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Windstar Cruise Day Three: Taormina + Gambino Winery

PHOTO: Breathtaking Taormina from Piazza IX (c) Sery Kim

On our third of eight cruising days onboard the Wind Surf, we went to my new favorite Italian city Taormina.

Located on the eastern coast of the island of Sicily, Taormina is a tiny, tiny city within a larger metropolitan city of Messina. Though I didn't know this, Messina is the city at the bottom of the mountain, right by the water, whereas Taormina is at an all-together higher elevation. If you take public transportation into the city, like the train, than you need to take a taxi to Taormina. If you are a tourist be sure to negotiate your rate before you go all the way up or else you will be taxed for each person, each piece of luggage, and whatever other random item the taxi driver comes up with.

PHOTO: View of Messina below and Taormina above (c) Sery Kim

Taormina was built in the third century B.C. for a purpose I am not all-together sure of. Maybe fishing? I have to get a book and learn more. Most of buildings which still stand 1800 years later came about due to the Romans renovating the city and, what I found to be the most interesting, is the city flawless cleanliness, so quaint and unlike the dirty hustling Rome. Perhaps this is a result of, again unlike Rome, Taormina was forgotten after the Norman conquest and wasn't rediscovered until the 18th century, nearly 700 years later.

If no one visits your town it's pretty easy to keep it clean.

PHOTO: The charming streets of Taormina (c) Sery Kim

The adorable size of the city, as well as its proximity to the nearly clear waters and pristine beaches, means remains a perpetual hot spot during the summer months of July and August. When we arrived, the city was already quite bustling -- likely due to the soon-to-be G7. Fun fact? In order to preserve the security of the heads of the states, including President Trump, only the actual permanent residents of Taormina will be allowed into the city above Messina during the G7. Each citizens had to register at the government office to get an ID which will be rigorously checked. All other individuals who want to visit Taormina during the G7 can not thus, hopefully, not only ensuing the security of the heads of state but to limit the insane protestors who tend to destroy all-sorts of property.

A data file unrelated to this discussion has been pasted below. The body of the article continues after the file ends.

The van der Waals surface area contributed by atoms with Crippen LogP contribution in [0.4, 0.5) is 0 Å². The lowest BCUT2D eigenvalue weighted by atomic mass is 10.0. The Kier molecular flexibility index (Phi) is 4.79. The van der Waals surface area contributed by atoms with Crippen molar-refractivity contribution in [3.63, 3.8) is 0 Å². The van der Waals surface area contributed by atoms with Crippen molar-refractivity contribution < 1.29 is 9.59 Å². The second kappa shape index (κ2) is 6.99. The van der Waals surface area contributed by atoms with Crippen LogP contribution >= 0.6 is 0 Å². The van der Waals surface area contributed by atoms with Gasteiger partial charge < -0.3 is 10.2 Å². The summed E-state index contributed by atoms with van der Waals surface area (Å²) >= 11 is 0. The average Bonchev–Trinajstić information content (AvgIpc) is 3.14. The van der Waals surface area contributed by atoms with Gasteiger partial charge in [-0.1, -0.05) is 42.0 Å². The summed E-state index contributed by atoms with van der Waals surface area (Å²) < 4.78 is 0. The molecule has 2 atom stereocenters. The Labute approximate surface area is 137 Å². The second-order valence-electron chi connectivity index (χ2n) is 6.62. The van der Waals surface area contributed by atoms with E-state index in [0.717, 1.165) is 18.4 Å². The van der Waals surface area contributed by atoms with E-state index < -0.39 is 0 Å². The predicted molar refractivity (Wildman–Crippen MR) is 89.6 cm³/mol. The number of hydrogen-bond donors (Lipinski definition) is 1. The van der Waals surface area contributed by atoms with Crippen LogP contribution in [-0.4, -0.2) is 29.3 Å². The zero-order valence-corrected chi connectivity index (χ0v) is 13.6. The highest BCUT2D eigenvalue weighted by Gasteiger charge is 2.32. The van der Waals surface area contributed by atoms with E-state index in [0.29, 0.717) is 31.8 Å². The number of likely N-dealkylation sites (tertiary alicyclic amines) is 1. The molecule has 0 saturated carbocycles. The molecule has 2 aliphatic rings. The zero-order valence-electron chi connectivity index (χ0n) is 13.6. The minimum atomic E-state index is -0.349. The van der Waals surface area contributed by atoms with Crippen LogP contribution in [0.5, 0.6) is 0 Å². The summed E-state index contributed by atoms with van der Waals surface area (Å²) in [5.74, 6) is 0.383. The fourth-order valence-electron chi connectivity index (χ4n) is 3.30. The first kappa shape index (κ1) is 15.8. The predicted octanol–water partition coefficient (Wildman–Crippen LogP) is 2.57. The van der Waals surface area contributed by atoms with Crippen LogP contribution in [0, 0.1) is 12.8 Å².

PHOTO: Cute store in Taormina (c) Sery Kim

Once you begin to explore the city, you will find it is mostly filled with tourists and plenty of shops. Taormina is well known for being a bit of a "tourist haven" and I didn't mind it in the least. Every time I go to a new city, I always like to buy something: both as a souvenir for myself as well as my own form of economic stimulus for the place I visit.

For those who don't have international data and can't GPS position themselves on their phones, Taormina basically has one main street so it's pretty easy to just let yourself go and wander. Then, from the off-shoots of the main street, are tiny yet super precious side streets waiting to be discovered. The above limoncello shop was on one such side-street. Other side streets have beautiful walls decorated with art, or rising staircases colorfully tiled or, if you are really lucky, you will find the one side street with a balcony crawling in ivy abutted by gas lamps.

PHOTO: Ricotta Cannoli (c) Sery Kim

Taormina is also well known for their pistachio and their ricotta cannoli. I stopped at the courtyard in front of the historic castle where I found Bar Shaker Caffe. I basically picked it for three reasons: (1) it looked very old and I figured in a historic town 1800-years-old the older something looked the more "authentic" it would be; (2) the courtyard in front of the castle has a series of trees whose leaves have all been grown together so it looks like the perfect dining room table for God; and (3) there were a ton of people there. My dumb luck in choosing actually made it into a great choice. This 2,50 euro ricotta cannoli was spectacularly delicious so thick and creamy it resembled more an ice cream than a cannoli filling.